In yesterday’s Gospel for the First Sunday of Advent, the Lord described a kind of self-destructive cycle that assails us and then proposed a solution. In this post there is an attempt to focus in a bit more on the solution proposed by the Lord.
But to review the problem, the self destructive cycle recall this text from yesterday’s Gospel:
Beware that your hearts do not become drowsy from carousing and drunkenness and the anxieties of daily life, and that day catch you by surprise like a trap. (Luke 21:34-35)
To describe the cycle of the problem in more modern terms:
- Excess and over indulgence (carousing) dissipates our strength and
- Causes many inner divisions where we are pulled in 80 different directions (anxieties of daily life). The Greek word translated here as “anxiety” is μερίμναις (merimnais) meaning more literally “a part, separated from the whole;” “that which divides and fractures a person into parts.”And so we are torn, divided within.
- This in turn causes many to “medicate” their stress and anxiety with alcohol (drunkenness) or its equivalent (i.e. sex, drugs, addiction to TV or other diversions. Anything to divert our mind from its many conflicts and inner troubles). But this of course is the “hair of the dog that bit us.” And thus the cycle deepens wherein we return to the very world that troubles us and divides us and to dive even more deeply into its excesses. And so our indulgence deepens. Just “one more drink” will seal the deal. Or so we think. And thus the cycle deepens.
- This leads ultimately to heavy heart (drowsiness), a heart that is heavy, burdened, troubled, divided and too dull and weary to love the One for whom it was created.
So then here is the diagnosis of the problem. But what is the solution, what is the healing? The Lord says,
Be vigilant at all times and pray that you have the strength to escape the tribulations that are imminent and to stand before the Son of Man. (Luke 21:35-36)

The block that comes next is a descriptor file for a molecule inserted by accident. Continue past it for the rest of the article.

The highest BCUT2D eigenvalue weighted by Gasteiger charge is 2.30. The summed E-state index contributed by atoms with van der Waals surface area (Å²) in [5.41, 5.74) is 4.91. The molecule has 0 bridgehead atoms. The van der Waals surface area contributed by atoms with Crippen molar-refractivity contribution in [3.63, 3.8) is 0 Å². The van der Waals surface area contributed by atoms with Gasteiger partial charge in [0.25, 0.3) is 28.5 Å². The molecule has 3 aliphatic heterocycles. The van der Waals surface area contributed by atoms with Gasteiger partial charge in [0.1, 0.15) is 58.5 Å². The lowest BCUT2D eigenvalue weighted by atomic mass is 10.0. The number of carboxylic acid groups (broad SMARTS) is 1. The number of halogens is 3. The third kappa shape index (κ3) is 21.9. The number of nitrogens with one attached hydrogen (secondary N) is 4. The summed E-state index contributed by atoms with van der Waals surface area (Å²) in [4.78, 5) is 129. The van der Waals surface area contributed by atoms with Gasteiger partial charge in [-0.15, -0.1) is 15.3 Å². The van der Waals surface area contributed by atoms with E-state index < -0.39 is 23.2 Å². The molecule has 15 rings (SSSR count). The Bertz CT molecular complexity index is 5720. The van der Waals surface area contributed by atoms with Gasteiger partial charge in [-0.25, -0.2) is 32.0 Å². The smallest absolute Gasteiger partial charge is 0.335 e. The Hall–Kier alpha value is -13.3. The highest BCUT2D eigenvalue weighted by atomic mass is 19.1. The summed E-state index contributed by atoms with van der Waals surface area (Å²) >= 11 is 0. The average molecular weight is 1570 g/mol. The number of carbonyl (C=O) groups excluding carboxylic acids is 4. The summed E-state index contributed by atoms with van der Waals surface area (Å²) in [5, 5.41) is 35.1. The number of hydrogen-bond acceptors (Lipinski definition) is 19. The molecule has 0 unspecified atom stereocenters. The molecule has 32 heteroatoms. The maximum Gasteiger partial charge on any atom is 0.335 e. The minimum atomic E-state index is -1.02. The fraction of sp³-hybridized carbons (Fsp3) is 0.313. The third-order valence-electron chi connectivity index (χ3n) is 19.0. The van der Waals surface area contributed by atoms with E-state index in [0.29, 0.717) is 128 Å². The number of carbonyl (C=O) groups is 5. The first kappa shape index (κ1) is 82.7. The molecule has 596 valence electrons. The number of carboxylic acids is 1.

And thus the Lord counsels that we be vigilant, that we be watchful. In other words that we first come to understand the problem, the devastating cycle that sets up in us, and, knowing its moves, be vigilant to stops its advance. We are to name the demon of excess and rebuke its power and all the consequences that flow from it.
He then tells us to pray. In other words, we are to focus on our true center, Jesus Christ. And, having focused our gaze on Jesus, we are to let him order our whole life.
The fact is, most of us want too many things. These things are not bad in themselves, but they are too much and they weigh us down. The secret to life, to happiness and order is to want one thing, and that then to allow that one thing to order everything else.
Consider the Rose window at the upper right of this post. It is a photo of the Rose Window in my parish. Note that Jesus is at the center, seated in Glory. Around that true center of our life we may consider the may many ‘petals’ that surround the true center. These are things like family, marriage, career, home, things, possessions. And to the degree that all these ‘petals’ are orderly it is only that Jesus is at the center.
And this is an image for our life, or what it should be. It is an image of what Jesus is talking about when he tells us to be watchful for the troubles of excess and to pray, that is, order our lives around him. Jesus told the anxious Martha that only one thing is necessary, to )like Mary) sit at the feet of Jesus, listen to him and let him order our lives.
It’s all right there, pictured in the Rose Window. Look! Do we understand?
One of the great lies of the world is that we “can have it all!” We live in the age of great and seemingly endless possibilities and the fact is we want too many conflicting things. We want to be popular, but we want to stand for something. We want our kids to be raised well, but we want double incomes. We want good health, but we want to eat rich foods and avoid exercise. We want God, but we want the world too.
The fact is we cannot have everything and we must make choices. In choosing certain things we preclude other things.
But the real key in life is to learn to do just one thing, to want just one thing. This theme of unity, of doing and wanting one thing is a consistent theme of Scripture. Lets look at some passages and see what they have to tell us.
- This one thing I do, forgetting those things which are behind, and reaching forth unto those things which are before, I press toward the mark for the prize of the high calling of God in Christ Jesus. Let us therefore, be thus minded…(Phil 3:13)